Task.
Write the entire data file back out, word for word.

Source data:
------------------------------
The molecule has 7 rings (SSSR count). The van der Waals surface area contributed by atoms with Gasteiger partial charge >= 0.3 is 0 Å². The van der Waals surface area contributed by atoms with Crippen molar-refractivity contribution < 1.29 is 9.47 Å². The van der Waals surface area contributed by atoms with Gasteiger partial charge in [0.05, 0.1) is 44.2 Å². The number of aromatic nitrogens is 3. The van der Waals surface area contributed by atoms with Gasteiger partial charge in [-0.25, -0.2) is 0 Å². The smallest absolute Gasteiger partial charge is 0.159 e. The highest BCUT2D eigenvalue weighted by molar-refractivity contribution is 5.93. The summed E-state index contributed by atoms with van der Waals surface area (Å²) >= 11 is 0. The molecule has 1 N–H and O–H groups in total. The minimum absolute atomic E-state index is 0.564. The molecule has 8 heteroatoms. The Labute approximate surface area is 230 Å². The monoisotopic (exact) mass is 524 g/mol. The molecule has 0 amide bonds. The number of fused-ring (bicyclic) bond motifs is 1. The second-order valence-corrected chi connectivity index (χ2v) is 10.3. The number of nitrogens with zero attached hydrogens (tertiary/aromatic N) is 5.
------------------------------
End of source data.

The molecule has 7 rings (SSSR count). The van der Waals surface area contributed by atoms with Gasteiger partial charge >= 0.3 is 0 Å². The van der Waals surface area contributed by atoms with Crippen molar-refractivity contribution < 1.29 is 9.47 Å². The van der Waals surface area contributed by atoms with Gasteiger partial charge in [0.05, 0.1) is 44.2 Å². The number of aromatic nitrogens is 3. The van der Waals surface area contributed by atoms with Gasteiger partial charge in [-0.25, -0.2) is 0 Å². The smallest absolute Gasteiger partial charge is 0.159 e. The highest BCUT2D eigenvalue weighted by molar-refractivity contribution is 5.93. The summed E-state index contributed by atoms with van der Waals surface area (Å²) >= 11 is 0. The molecule has 1 N–H and O–H groups in total. The minimum absolute atomic E-state index is 0.564. The molecule has 8 heteroatoms. The Labute approximate surface area is 230 Å². The monoisotopic (exact) mass is 524 g/mol. The molecule has 0 amide bonds. The number of fused-ring (bicyclic) bond motifs is 1. The second-order valence-corrected chi connectivity index (χ2v) is 10.3. The number of nitrogens with zero attached hydrogens (tertiary/aromatic N) is 5.